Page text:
No. I. CARRIED on by the rushing stream of action-roaring, eddying, foaming as it goes—how few of us have the courage to anchor aside for a brief space and ask—Why? Whence? Whither? How few so far steady themselves as to be able to look life in the face, and strive to understand the spirit that lies within it! Most of us are with emphasis the creatures of our circumstances, and in place of forcing these into our service to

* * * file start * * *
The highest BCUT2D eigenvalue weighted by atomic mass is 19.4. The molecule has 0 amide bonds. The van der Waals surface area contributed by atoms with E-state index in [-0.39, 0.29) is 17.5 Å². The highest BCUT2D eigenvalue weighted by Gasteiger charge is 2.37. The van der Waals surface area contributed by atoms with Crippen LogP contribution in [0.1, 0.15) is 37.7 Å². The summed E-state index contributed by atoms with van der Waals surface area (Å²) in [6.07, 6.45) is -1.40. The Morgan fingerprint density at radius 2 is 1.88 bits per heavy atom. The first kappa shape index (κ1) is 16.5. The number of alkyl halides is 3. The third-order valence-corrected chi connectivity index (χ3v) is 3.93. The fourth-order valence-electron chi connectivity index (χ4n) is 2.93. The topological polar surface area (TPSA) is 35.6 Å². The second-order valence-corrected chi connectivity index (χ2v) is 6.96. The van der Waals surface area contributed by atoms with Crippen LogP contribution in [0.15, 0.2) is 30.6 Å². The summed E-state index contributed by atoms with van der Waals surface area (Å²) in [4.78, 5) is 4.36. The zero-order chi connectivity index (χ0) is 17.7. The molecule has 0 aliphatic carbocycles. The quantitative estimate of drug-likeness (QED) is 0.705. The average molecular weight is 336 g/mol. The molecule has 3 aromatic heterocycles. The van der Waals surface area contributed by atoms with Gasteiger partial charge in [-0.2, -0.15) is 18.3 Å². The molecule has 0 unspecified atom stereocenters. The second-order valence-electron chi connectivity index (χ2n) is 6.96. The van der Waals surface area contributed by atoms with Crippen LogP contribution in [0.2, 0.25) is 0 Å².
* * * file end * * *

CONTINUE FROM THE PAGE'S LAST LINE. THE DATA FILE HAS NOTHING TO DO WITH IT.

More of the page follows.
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yield such help to us as may be in them, we are plastic in their hands, and allow them to mould us as they will. That high nobility of nature which comes only of a right estimate of life and its aims,—which lifts the soul to a region where it is neither afflicted by the loss of that which men can take away, nor greatly exalted by the gain of that which they can give —is not a growth to which the moral climate of our times is highly favourable. For, weighted though it is with the burden of an eternal future, myriads, to-day, play with life as with a bauble given to amuse the thoughtless hours of a life-long childishness. Or if multitudes, on the other hand, rush into life with strong passions and absorbing objects, these so overmaster the spirit, and so magnify themselves, that the eye is blinded and the heart deadened to those high purposes which should make all others subordinate. In truth, the heathen Carpe diem is very largely the motto of to-day, and we rush about to pluck the flowers of pleasure that perish as we pluck them, and struggle for the advantages of affluence, position, and power, as though success or failure were to fix our eternity for heaven or hell. And so life, with many, loses all wholeness and symmetry, and becomes a thing of miserable fragments, made little and vulgar by the smallness of the motives that animate and move it. .